How to Recover from Unacceptable Variances Arising from the Project Plan

How to Recover from Unacceptable Variances Arising from the Project Plan (#4 in the series How to Control a Project)
By Michael D. Taylor

When an unacceptable variance from the project management plan arises the project manager needs to ensure that a corrective action plan is established. Even though the primary responsibility for the plan falls on the individual who “owns” the variance, the project manager needs to provide support as a solution facilitator.

Avoiding cost growth and schedule completion delays is paramount which means that any resources needed for correction are within the approved scope of the project. Every effort should be made to first develop “soft” recovery plans that do not require additional costs to the project. If that is not possible, then “hard” recovery plans, that do require additional costs or extensions to the project completion date, should be considered. Obviously, prevention of large variances is superior to experiencing these kinds of project impacts. Read the Complete Article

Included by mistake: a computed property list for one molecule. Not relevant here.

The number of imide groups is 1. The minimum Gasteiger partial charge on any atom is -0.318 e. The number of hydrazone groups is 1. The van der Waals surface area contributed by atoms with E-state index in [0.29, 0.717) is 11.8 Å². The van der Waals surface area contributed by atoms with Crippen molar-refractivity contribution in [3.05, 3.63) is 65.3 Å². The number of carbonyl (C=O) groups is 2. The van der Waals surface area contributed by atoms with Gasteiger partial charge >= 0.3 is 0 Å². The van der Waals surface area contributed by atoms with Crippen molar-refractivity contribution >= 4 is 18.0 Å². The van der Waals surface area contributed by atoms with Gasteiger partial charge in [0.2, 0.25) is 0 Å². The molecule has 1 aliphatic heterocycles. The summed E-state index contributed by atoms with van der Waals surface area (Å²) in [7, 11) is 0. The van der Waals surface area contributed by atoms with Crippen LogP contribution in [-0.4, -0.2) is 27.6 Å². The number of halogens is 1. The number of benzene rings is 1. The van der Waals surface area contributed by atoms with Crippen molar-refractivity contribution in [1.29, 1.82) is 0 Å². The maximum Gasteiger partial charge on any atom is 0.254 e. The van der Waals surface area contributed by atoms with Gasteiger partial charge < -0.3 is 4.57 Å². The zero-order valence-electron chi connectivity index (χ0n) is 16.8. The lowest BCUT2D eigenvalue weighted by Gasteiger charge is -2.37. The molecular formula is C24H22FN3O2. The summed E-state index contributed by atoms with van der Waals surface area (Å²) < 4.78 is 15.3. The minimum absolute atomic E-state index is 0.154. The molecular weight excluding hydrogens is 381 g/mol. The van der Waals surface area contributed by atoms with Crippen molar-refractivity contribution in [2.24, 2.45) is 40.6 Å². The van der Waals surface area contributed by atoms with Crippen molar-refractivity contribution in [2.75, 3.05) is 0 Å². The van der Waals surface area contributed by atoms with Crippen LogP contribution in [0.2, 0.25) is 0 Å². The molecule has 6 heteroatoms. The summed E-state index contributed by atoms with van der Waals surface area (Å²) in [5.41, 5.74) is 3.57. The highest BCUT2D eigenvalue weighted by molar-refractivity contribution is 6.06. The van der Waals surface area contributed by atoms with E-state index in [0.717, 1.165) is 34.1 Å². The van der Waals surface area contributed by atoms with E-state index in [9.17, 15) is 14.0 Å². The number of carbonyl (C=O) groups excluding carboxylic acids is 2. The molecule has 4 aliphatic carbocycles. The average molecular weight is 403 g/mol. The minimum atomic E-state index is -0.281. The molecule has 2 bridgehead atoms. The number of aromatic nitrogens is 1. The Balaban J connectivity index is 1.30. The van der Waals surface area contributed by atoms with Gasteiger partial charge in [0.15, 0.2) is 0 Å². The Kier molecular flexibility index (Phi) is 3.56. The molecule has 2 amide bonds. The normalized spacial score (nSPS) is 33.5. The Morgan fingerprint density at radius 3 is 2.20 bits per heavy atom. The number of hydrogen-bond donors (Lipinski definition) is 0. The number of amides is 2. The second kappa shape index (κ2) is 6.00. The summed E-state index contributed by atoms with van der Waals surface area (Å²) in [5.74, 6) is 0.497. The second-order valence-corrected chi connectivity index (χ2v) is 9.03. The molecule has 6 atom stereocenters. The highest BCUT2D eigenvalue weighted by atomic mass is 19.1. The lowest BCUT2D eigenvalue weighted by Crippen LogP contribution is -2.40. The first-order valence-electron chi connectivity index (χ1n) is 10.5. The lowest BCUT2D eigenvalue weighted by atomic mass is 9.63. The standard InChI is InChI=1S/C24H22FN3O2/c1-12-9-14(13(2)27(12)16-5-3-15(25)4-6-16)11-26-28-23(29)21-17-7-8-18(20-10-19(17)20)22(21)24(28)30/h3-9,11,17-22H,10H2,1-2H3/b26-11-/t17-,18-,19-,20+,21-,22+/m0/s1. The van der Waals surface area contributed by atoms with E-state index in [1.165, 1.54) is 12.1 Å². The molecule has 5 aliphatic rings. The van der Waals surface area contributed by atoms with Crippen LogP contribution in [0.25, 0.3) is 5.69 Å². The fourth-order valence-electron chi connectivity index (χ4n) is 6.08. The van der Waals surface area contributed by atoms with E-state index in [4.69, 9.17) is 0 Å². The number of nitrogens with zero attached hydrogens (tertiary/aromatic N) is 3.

Post Control – Project Control Techniques

Post Control – Project Control Techniques (#3 in the series How to Control a Project)
By Michael D. Taylor

Having a project management plan will not always ensure having effective project control. Without a control process the project manager will often resort to an improper use of institutional authority to embarrass, or intimidate a project member whose performance is unsatisfactory. As a result the project member will learn to prevent disclosure of any problems. This then creates another problem in that the project manager is not being made fully aware of deviations from the project plan. Taylor’s Law1 states that “the earlier a problem is disclosed, the easier it is to manage.” When project problems are hidden from the project manager they often grow to the point where they become untenable.

Meredith and Mantel offer three methods of control, these are:

Post control methods are used after the fact. Read the Complete Article